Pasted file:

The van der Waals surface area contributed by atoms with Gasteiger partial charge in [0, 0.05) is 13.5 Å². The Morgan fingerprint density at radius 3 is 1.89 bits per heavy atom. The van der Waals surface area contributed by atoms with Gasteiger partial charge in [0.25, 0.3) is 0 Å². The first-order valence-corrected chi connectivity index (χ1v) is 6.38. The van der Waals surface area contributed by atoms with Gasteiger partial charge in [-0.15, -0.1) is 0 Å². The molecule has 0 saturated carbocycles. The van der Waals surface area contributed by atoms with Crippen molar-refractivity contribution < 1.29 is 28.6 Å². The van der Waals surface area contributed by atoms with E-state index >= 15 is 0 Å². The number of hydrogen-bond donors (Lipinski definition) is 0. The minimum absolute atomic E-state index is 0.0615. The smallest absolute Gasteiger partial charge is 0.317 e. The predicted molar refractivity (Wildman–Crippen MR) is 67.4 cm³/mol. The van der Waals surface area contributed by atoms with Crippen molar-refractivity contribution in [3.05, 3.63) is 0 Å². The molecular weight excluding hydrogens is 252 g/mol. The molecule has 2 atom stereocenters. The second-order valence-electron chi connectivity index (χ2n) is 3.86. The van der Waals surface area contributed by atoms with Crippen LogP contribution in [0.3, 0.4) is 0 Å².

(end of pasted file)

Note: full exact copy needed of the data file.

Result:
The van der Waals surface area contributed by atoms with Gasteiger partial charge in [0, 0.05) is 13.5 Å². The Morgan fingerprint density at radius 3 is 1.89 bits per heavy atom. The van der Waals surface area contributed by atoms with Gasteiger partial charge in [0.25, 0.3) is 0 Å². The first-order valence-corrected chi connectivity index (χ1v) is 6.38. The van der Waals surface area contributed by atoms with Gasteiger partial charge in [-0.15, -0.1) is 0 Å². The molecule has 0 saturated carbocycles. The van der Waals surface area contributed by atoms with Crippen molar-refractivity contribution < 1.29 is 28.6 Å². The van der Waals surface area contributed by atoms with E-state index >= 15 is 0 Å². The number of hydrogen-bond donors (Lipinski definition) is 0. The minimum absolute atomic E-state index is 0.0615. The smallest absolute Gasteiger partial charge is 0.317 e. The predicted molar refractivity (Wildman–Crippen MR) is 67.4 cm³/mol. The van der Waals surface area contributed by atoms with Crippen molar-refractivity contribution in [3.05, 3.63) is 0 Å². The molecular weight excluding hydrogens is 252 g/mol. The molecule has 2 atom stereocenters. The second-order valence-electron chi connectivity index (χ2n) is 3.86. The van der Waals surface area contributed by atoms with Crippen LogP contribution in [0.3, 0.4) is 0 Å².